Definition of decade in English:

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Pronunciation: /ˈdekād/


1A period of ten years: he taught at the university for nearly a decade
More example sentences
  • This volume of published material represents work carried out over a period spanning nearly three decades.
  • The last serving member from the Battle of Long Tan is retiring from service this month after nearly four decades of military service.
  • The council decided on a plan of action at its first extraordinary meeting and emergency debate for nearly a decade last month.
1.1A period of ten years beginning with a year ending in 0 (or, by another reckoning, 1): the fourth decade of the nineteenth century
More example sentences
  • The urge to change the world that gnaws at normal people in their late teens and early 20's was taking shape in me around the beginning of my fourth decade.
  • But this is really just to frame the fact that today's the day; the ending of the past decade and the beginning of the next.
  • Ironically, it was actually an album released at the beginning of the next decade, which perhaps best symbolises this period of change.
2A set, series, or group of ten, in particular.
Example sentences
  • Most of Eastern Europe was about to enter four decades of Stalinist dictatorship and incompetence.
  • The Government is investing considerable resources in the transport infrastructure following decades of under-investment.
2.1ˈdekid Each of the five divisions of each chapter of the rosary.
Example sentences
  • For me this has ranged from two Hail Mary prayers right up to five decades of the rosary (which takes me about fifteen to twenty minutes).
  • Neighbours and friends who visited Pamela's home yesterday recited prayers and a decade of the rosary in a bid to quieten the restless spirit.
  • Then maybe a small group would join hands in a circle in prayer and somebody would begin a decade of the rosary.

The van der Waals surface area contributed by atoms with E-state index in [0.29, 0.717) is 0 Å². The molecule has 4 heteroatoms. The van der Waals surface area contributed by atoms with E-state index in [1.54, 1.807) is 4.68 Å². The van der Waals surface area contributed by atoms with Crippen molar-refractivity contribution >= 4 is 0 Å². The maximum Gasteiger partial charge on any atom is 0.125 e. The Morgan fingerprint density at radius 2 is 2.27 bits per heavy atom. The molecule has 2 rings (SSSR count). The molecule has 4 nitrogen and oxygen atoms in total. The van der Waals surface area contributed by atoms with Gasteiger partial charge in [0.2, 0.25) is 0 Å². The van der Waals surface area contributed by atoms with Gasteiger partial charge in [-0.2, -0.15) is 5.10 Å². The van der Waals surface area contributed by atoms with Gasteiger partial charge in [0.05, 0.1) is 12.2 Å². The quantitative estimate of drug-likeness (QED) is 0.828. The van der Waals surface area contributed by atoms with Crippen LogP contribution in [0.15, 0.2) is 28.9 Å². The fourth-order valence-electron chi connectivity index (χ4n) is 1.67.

Note that when decade means ‘a division of the rosary,’ the pronunciation is distinct: the stress is on dec-, but the second syllable sounds like id, not ade.



Pronunciation: /ˈdekədl/
Example sentences
  • Like the 3 mainstream satellite teams, the study appears to generate a decadal global warming trend of around 0.1°C, almost identical to the 3 mainstream satellite data sets.
  • Arctic temperatures did indeed have a peak around 1940, but the decadal mean temperatures are now warmer than the mean over 1935-1944.
  • The eleven chapters are chronological, presenting a decadal review covering the period from 1850 through the latter 1990s, although the historical context frequently spills over between the time frame of each chapter and topic.


Late Middle English (denoting each of ten parts of a literary work): via Old French and late Latin from Greek deka 'ten'. sense 1 dates from the early 17th century.

  • One book by the Roman historian Livy, who lived at the time of Christ, was in ten parts, and the name for each division was translated into English as decade. The earliest uses of the word in English refer to the sections of a similar literary work. It did not come to refer to a period of ten years until the early 17th century. The root of decade, Greek deka ‘ten’, is also that of decimate and of the first element of units such as the decilitre and decimetre (late 18th century).

For editors and proofreaders

Syllabification: dec·ade

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